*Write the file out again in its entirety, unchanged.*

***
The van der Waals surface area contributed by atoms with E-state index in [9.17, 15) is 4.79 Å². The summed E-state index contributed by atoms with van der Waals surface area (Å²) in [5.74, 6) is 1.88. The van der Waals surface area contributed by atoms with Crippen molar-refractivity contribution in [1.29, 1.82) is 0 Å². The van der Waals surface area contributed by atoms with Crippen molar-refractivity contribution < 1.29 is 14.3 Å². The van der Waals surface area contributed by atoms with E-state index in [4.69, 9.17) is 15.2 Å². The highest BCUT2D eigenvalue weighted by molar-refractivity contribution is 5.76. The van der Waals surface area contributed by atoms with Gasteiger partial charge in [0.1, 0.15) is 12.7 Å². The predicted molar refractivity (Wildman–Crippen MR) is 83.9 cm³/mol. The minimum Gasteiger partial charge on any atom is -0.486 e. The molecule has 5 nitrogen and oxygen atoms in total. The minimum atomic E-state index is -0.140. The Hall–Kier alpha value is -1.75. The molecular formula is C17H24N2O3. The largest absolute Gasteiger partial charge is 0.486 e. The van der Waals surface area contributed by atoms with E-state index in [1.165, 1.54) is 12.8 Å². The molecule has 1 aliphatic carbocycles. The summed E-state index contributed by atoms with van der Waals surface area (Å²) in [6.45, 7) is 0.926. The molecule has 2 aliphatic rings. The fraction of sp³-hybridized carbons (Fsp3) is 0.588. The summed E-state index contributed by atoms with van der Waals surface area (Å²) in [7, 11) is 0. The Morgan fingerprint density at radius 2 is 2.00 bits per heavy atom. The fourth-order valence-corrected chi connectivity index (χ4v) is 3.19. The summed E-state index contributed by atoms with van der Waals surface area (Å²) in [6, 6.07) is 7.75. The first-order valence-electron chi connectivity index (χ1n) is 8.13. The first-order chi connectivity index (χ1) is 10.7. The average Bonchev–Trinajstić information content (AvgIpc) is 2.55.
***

The van der Waals surface area contributed by atoms with E-state index in [9.17, 15) is 4.79 Å². The summed E-state index contributed by atoms with van der Waals surface area (Å²) in [5.74, 6) is 1.88. The van der Waals surface area contributed by atoms with Crippen molar-refractivity contribution in [1.29, 1.82) is 0 Å². The van der Waals surface area contributed by atoms with Crippen molar-refractivity contribution < 1.29 is 14.3 Å². The van der Waals surface area contributed by atoms with E-state index in [4.69, 9.17) is 15.2 Å². The highest BCUT2D eigenvalue weighted by molar-refractivity contribution is 5.76. The van der Waals surface area contributed by atoms with Gasteiger partial charge in [0.1, 0.15) is 12.7 Å². The predicted molar refractivity (Wildman–Crippen MR) is 83.9 cm³/mol. The minimum Gasteiger partial charge on any atom is -0.486 e. The molecule has 5 nitrogen and oxygen atoms in total. The minimum atomic E-state index is -0.140. The Hall–Kier alpha value is -1.75. The molecular formula is C17H24N2O3. The largest absolute Gasteiger partial charge is 0.486 e. The van der Waals surface area contributed by atoms with E-state index in [1.165, 1.54) is 12.8 Å². The molecule has 1 aliphatic carbocycles. The summed E-state index contributed by atoms with van der Waals surface area (Å²) in [6.45, 7) is 0.926. The molecule has 2 aliphatic rings. The fraction of sp³-hybridized carbons (Fsp3) is 0.588. The summed E-state index contributed by atoms with van der Waals surface area (Å²) in [7, 11) is 0. The Morgan fingerprint density at radius 2 is 2.00 bits per heavy atom. The fourth-order valence-corrected chi connectivity index (χ4v) is 3.19. The summed E-state index contributed by atoms with van der Waals surface area (Å²) in [6, 6.07) is 7.75. The first-order valence-electron chi connectivity index (χ1n) is 8.13. The first-order chi connectivity index (χ1) is 10.7. The average Bonchev–Trinajstić information content (AvgIpc) is 2.55.